RACINE, WV (WOWK) — West Virginia labor leaders reflected on the state’s union history at the annual Labor Day celebration in Boone County.
This picnic celebrates the achievements of labor unions and workers. This year, they also highlighted the Battle of Blair Mountain’s centennial and how it paved the way for workers today.
“When we think West Virginia, people often think of a place that’s behind the times. But the coal miners who marched in 1921 were a generation ahead of their time,” said Chuck Keeney, a college professor and author of the book The Road to Blair Mountain.
United Mine Workers of America and people from all over came to commemorate the Battle of Blair Mountain that took place 100 years ago. Over the weekend, people retraced the historic miners’ march.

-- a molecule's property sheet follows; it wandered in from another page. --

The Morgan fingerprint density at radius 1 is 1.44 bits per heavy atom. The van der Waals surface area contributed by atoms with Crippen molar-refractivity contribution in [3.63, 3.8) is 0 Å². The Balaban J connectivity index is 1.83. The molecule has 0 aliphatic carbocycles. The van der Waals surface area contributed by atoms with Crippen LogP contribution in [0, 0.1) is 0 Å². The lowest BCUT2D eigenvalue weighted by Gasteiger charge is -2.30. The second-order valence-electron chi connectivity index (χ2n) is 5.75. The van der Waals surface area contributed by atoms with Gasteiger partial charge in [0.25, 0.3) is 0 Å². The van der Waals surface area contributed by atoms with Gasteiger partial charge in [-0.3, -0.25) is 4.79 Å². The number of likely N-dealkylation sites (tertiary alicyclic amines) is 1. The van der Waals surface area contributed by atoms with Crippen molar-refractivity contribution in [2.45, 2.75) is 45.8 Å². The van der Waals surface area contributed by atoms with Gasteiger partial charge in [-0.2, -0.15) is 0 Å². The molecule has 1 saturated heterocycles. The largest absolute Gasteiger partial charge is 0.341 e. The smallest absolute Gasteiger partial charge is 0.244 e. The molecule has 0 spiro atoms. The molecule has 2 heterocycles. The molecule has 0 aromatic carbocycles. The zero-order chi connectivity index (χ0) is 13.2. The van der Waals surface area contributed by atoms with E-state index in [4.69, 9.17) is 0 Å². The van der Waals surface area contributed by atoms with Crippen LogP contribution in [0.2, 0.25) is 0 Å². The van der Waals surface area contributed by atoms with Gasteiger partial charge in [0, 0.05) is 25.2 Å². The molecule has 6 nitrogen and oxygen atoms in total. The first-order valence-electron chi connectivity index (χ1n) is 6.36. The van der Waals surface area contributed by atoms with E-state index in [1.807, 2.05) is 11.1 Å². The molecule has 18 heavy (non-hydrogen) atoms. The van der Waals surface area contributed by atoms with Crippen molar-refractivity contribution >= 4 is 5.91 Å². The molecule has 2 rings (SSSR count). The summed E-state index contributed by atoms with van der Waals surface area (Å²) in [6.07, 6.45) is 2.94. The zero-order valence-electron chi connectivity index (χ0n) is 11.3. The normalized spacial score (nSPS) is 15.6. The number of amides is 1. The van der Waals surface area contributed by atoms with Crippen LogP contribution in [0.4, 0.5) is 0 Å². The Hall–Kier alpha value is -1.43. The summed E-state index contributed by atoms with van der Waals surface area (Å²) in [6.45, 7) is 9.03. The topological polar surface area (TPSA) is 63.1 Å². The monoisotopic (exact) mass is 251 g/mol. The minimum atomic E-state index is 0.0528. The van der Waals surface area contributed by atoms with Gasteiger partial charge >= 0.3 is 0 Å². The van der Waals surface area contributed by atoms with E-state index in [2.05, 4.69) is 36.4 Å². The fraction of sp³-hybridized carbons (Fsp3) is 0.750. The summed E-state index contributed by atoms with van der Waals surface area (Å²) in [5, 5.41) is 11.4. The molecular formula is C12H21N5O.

“We just had tired legs at the top of the mountain, they were facing death but they knew the cause was worth it,” said David Hadley, a UMWA member from Indiana who participated in the retracing.
Keeney emphasizes that this part of the Mountain State’s history was often overlooked and forgotten. “For a couple of generations, it was deliberately taken out of the textbooks by West Virginia governors and West Virginia politicians that didn’t want coal viewed in an unfavorable light. So it’s great that this history is finally getting its due.”
People like Hadley say its history, like Blair Mountain, is why they continue to fight for better working conditions today. “That led to unionization and that led to the middle class. Today we need to pass legislation in Congress and signed by the President so that we can renew that middle class through the labor unions and that people have their right to democracy through the workplace.”
Some of the legislation people at the picnic were calling on Congress to pass is the Pro Act, a bill to expand various labor protections related to employees’ rights to organize and collectively bargain in the workplace.